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FOLLOW THE MONEY! Congress Voting for Syrian War/NSA Spying


David Kravets in “Senators Authorizing Syria Strike Got More Defense Cash Than Lawmakers Voting No” declares:

Senators voting Wednesday to authorize a Syria strike received, on average, 83 percent more campaign financing from defense contractors than lawmakers voting against war.

Overall, political action committees and employees from defense and intelligence firms such as Lockheed Martin, Boeing, United Technologies, Honeywell International, and others ponied up $1,006,887 to the 17 members of the Senate Foreign Relations Committee who voted yes or no on the authorization Wednesday, according to an analysis by Maplight, the Berkeley-based nonprofit that performed the inquiry at WIRED’s request.

Committee members who voted to authorize what the resolution called a “limited” strike averaged $72,850 in defense campaign financing from the pot. Committee members who voted against the resolution averaged $39,770, according to the data.

Kravets’ data concerning contributions from the defense industry had been collected by Maplight (via from 2007 to 2012.

The Foreign Relations Committee supported the authorization of Obama to punish Syria for using chemical weapons, an allegation that has yet to be proven, 10 to 7. Voting yes was Barbara Boxer (D-CA receiving $24,150), Ben Cardin (D-MD $80,550), Chris Coons (D-DE $19,500), Bob Corker (R-TN $70,850), Dick Durbin (D-IL $127,350), Jeff Flake (R-AZ $26,900), Timothy Kaine (D-VA $101,025), John McCain (R-AZ $176,300), Bob Menendez (D-NJ $60,000) and Jeanne Shaheen (D-NH $41,872).

Clearly, this list proves that being pimped out by the defense industry is a bipartisan opportunity.

The top three defense-campaign earning recipients who voted yes to a strike on Syria on the Senate Foreign Relations Committee:

Sen. John McCain (R-AZ) receiving $176,300
Sen. Dick Durbin (D-IL) receiving $127,350
Sen. Timothy Kaine (D-VA) receiving $101,025

David Kravets on July 26, 2013 in “Lawmakers Who Upheld NSA Phone Spying Received Double the Defense Industry Cash” also had declared:

The numbers tell the story — in votes and dollars. On Wednesday, the House voted 217 to 205 not to rein in the NSA’s phone-spying dragnet. It turns out that those 217 “no” voters received twice as much campaign financing from the defense and intelligence industry as the 205 “yes” voters.

That’s the upshot of a new analysis by MapLight, a Berkeley-based non-profit that performed the inquiry at WIRED’s request. The investigation shows that defense cash was a better predictor of a member’s vote on the Amash amendment than party affiliation. House members who voted to continue the massive phone-call-metadata spy program, on average, raked in 122 percent more money from defense contractors than those who voted to dismantle it.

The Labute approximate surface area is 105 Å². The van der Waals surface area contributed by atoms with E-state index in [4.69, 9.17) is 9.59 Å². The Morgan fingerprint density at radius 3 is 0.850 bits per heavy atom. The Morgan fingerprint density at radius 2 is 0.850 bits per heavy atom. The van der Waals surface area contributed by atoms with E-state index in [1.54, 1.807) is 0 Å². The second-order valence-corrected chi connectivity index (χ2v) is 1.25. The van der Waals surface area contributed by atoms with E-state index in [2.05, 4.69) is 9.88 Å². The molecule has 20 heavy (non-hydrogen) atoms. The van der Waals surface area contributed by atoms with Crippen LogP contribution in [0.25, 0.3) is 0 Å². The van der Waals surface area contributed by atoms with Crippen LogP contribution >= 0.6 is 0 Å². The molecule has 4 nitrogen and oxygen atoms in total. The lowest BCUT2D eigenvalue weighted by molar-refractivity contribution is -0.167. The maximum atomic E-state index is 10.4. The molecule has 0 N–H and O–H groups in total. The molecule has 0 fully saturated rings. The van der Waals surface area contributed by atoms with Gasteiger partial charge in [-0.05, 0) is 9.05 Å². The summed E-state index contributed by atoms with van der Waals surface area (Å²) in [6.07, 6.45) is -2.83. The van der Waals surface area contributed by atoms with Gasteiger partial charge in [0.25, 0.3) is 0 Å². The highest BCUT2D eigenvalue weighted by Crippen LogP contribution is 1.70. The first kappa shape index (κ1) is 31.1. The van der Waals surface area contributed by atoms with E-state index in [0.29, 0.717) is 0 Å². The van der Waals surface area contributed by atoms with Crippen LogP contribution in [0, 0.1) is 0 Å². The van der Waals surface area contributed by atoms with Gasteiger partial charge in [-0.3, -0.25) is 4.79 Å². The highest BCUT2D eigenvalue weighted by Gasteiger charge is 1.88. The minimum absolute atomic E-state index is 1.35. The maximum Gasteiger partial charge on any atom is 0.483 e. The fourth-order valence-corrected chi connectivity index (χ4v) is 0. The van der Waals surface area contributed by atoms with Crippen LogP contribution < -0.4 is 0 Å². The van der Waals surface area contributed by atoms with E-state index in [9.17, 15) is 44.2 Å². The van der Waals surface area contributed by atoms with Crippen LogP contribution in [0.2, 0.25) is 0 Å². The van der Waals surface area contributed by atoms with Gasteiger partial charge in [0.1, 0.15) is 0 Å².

Overall, political action committees and employees from defense and intelligence firms such as Lockheed Martin, Boeing, United Technologies, Honeywell International, and others ponied up $12.97 million in donations for a two-year period ending December 31, 2012, according to the analysis, which MapLight performed with financing data from OpenSecrets. Lawmakers who voted to continue the NSA dragnet-surveillance program averaged $41,635 from the pot, whereas House members who voted to repeal authority averaged $18,765.

Rep. Justin Amash (R-Michigan) who proposed the defeated NSA-curbing amendment had received only $1,400 from the defense industry, putting him on the bottom 50 for the two-year period.

Those voting against the Amash amendment were House Speaker John Boehner (R-OH) who ranked 15th of donees having received $131,000, House Minority Leader Nancy Pelois (D-CA) who took in $47,000 from defense firms. Rep. Howard McKeon (R-California) was the largest House recipient of defense industry money with $526,600. He voted, too, against the Amash amendment. What a surprise.

According to Kravets of the 26 House members who had not received any defense financing, 16 of them voted to curb government surveillance!

Daniel G. Newman, Maplight president and co-founder:

How can we trust legislators to vote in the public interest when they are dependent on industry campaign funding to get elected? Our broken money and politics system forces lawmakers into a conflict of interest between lawmakers’ voters and their donors.

Pretty clear who is winning out or has won out on that “conflict of interest”! NOT the American citizenry!

[cross-posted at open salon]

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